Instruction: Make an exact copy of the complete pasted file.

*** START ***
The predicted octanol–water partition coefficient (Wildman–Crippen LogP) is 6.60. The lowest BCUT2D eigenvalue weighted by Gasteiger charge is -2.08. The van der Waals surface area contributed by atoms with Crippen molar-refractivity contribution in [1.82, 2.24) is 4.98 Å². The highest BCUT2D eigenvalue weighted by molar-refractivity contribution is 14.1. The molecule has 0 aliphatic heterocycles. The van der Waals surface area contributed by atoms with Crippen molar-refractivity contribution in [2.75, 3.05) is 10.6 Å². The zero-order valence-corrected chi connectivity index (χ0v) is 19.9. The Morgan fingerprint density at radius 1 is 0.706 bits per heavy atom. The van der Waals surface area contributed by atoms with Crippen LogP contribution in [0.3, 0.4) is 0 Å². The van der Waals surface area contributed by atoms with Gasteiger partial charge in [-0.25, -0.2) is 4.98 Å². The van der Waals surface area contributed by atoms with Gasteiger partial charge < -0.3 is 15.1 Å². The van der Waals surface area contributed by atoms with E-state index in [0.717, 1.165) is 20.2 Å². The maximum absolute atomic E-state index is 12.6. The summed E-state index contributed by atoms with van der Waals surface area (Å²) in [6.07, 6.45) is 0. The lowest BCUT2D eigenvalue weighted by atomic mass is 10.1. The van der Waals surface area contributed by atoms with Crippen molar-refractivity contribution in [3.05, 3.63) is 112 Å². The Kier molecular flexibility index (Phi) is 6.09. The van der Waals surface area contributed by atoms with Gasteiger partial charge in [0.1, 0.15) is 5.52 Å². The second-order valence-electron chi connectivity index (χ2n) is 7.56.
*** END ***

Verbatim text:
The predicted octanol–water partition coefficient (Wildman–Crippen LogP) is 6.60. The lowest BCUT2D eigenvalue weighted by Gasteiger charge is -2.08. The van der Waals surface area contributed by atoms with Crippen molar-refractivity contribution in [1.82, 2.24) is 4.98 Å². The highest BCUT2D eigenvalue weighted by molar-refractivity contribution is 14.1. The molecule has 0 aliphatic heterocycles. The van der Waals surface area contributed by atoms with Crippen molar-refractivity contribution in [2.75, 3.05) is 10.6 Å². The zero-order valence-corrected chi connectivity index (χ0v) is 19.9. The Morgan fingerprint density at radius 1 is 0.706 bits per heavy atom. The van der Waals surface area contributed by atoms with Crippen LogP contribution in [0.3, 0.4) is 0 Å². The van der Waals surface area contributed by atoms with Gasteiger partial charge in [-0.25, -0.2) is 4.98 Å². The van der Waals surface area contributed by atoms with Gasteiger partial charge < -0.3 is 15.1 Å². The van der Waals surface area contributed by atoms with E-state index in [0.717, 1.165) is 20.2 Å². The maximum absolute atomic E-state index is 12.6. The summed E-state index contributed by atoms with van der Waals surface area (Å²) in [6.07, 6.45) is 0. The lowest BCUT2D eigenvalue weighted by atomic mass is 10.1. The van der Waals surface area contributed by atoms with Crippen molar-refractivity contribution in [3.05, 3.63) is 112 Å². The Kier molecular flexibility index (Phi) is 6.09. The van der Waals surface area contributed by atoms with Gasteiger partial charge in [0.1, 0.15) is 5.52 Å². The second-order valence-electron chi connectivity index (χ2n) is 7.56.